When I saw the trailer for Writer-Director Mike White’s Brad’s Status, I really considered including it in my 2017 Fall Movie Preview. It looked like a good comedy with a great cast, but something held me back. Now that I’ve seen it, I not only wish I had included it in my preview, I also wish I could make everyone I know go see it.
The film follows Brad Sloan (Ben Stiller), a father and husband in his late forties going through something of a midlife crisis. Brad works and runs his own non-profit organization and loves his wife, Melanie (Jenna Fischer) and his son, Troy (Austin Abrams), a musical prodigy. However, when Brad takes Troy on a trip to visit Harvard and Tufts—Brad’s alma mater—he begins to think about his old college buddies and how successful they are in their lives. Craig (Michael Sheen) is a hotshot political consultant and talking head on TV, Billy (Jemaine Clement) sold his tech company and retired early to the islands, Jason (Luke Wilson) is a mega-wealthy hedge fund manager, and Nick (Mike White) is a successful Hollywood director. Compared to his friends’ high-profile successes, Brad feels his life is less somehow and he has to deal with his feelings of inadequacy before they devour him.
I absolutely loved this film. The story really spoke to me and Stiller gives one of the best performances of his career. White’s direction here is great, but it’s the writing that really stands out. The script is extremely funny and sharp. I feel like a lot of people feel the way that Brad does in this film, but no one ever really says it—well, except Morrissey, who said it in his own morbid way in the song, “We Hate It When Our Friends Become Successful.” It’s especially true in this social media age we live in, where people put their entire lives on display, but you sometimes have to wonder how carefully cultivated their public identities are. Of course, the grass isn’t always greener on the other side, but it’s the way that White has Brad work out his demons that make the film so great.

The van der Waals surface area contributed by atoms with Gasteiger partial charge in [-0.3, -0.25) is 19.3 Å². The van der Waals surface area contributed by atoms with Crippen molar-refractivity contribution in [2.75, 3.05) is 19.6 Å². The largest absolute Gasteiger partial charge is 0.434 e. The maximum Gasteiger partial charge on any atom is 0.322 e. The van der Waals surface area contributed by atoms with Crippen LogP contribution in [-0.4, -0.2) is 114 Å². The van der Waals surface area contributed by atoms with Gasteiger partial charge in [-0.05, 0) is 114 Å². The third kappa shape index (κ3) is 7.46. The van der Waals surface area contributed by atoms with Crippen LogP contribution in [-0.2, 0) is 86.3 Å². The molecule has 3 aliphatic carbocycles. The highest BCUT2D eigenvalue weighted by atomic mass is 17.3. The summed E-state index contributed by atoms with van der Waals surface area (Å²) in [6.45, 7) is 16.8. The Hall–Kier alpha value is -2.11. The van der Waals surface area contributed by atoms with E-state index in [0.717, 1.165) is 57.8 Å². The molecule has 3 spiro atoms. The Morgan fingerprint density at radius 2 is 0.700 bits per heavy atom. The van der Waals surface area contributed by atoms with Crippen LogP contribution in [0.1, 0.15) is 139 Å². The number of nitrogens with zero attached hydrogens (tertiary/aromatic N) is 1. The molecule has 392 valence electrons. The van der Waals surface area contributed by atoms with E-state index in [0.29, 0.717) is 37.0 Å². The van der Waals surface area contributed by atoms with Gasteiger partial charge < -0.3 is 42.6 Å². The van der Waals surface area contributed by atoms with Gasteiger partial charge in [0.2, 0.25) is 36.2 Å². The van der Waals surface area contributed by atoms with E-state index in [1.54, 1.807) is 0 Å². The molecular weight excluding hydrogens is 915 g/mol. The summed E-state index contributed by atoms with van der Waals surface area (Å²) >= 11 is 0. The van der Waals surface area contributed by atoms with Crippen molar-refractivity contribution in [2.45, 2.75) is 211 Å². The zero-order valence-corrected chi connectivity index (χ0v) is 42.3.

The cast is dynamite. Brad’s friends are all hilarious in their time on screen and Stiller is fantastic, even when he’s delivering Brad’s constant internal monologue that voices his stream of consciousness doubts and fears. Abrams does fine work here, holding his own with a veteran like Stiller, and Fischer is great in her scenes. I actually wish we could have had more of her character, but it’s always great to see Pam. I also really enjoyed Shazi Raja as Troy’s friend at Harvard. She also has some great scenes with Stiller as Brad tries to impart wisdom onto her.
Your mileage may vary based on how much the story speaks to you and how much you like Ben Stiller, but for my money, Brad’s Status is one of the year’s best.
I’m so glad to read an affirming review of this film. I’m guessing this one divides on age lines; older people will get it, and Ben Shiller did a great job in this whimsical interior monologue about mid-life inadequacy. I liked it too.
Glad you liked it too. I really loved it, but I can see why it might turn some people off. Thanks for reading and commenting!